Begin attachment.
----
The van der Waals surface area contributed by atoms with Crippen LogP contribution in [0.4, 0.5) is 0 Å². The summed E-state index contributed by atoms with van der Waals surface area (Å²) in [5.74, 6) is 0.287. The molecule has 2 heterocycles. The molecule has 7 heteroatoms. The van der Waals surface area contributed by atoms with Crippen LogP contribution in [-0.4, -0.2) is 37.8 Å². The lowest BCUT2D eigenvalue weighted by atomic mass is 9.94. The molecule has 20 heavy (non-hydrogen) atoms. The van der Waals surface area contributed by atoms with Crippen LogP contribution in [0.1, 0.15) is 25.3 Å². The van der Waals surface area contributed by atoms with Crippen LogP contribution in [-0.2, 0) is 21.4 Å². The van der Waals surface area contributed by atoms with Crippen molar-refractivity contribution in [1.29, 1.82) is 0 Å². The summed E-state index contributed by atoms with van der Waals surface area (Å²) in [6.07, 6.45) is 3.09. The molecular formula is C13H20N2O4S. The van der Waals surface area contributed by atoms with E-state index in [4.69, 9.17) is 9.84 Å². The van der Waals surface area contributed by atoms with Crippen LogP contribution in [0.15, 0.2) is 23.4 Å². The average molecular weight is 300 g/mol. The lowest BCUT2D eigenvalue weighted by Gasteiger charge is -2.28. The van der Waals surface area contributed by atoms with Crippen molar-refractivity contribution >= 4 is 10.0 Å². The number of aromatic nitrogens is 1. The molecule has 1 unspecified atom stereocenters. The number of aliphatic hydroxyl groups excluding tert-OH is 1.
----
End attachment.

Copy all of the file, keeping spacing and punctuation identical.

The van der Waals surface area contributed by atoms with Crippen LogP contribution in [0.4, 0.5) is 0 Å². The summed E-state index contributed by atoms with van der Waals surface area (Å²) in [5.74, 6) is 0.287. The molecule has 2 heterocycles. The molecule has 7 heteroatoms. The van der Waals surface area contributed by atoms with Crippen LogP contribution in [-0.4, -0.2) is 37.8 Å². The lowest BCUT2D eigenvalue weighted by atomic mass is 9.94. The molecule has 20 heavy (non-hydrogen) atoms. The van der Waals surface area contributed by atoms with Crippen LogP contribution in [0.1, 0.15) is 25.3 Å². The van der Waals surface area contributed by atoms with Crippen LogP contribution in [-0.2, 0) is 21.4 Å². The van der Waals surface area contributed by atoms with Crippen molar-refractivity contribution in [1.29, 1.82) is 0 Å². The summed E-state index contributed by atoms with van der Waals surface area (Å²) in [6.07, 6.45) is 3.09. The molecular formula is C13H20N2O4S. The van der Waals surface area contributed by atoms with E-state index in [4.69, 9.17) is 9.84 Å². The van der Waals surface area contributed by atoms with Crippen LogP contribution in [0.15, 0.2) is 23.4 Å². The average molecular weight is 300 g/mol. The lowest BCUT2D eigenvalue weighted by Gasteiger charge is -2.28. The van der Waals surface area contributed by atoms with Crippen molar-refractivity contribution >= 4 is 10.0 Å². The number of aromatic nitrogens is 1. The molecule has 1 unspecified atom stereocenters. The number of aliphatic hydroxyl groups excluding tert-OH is 1.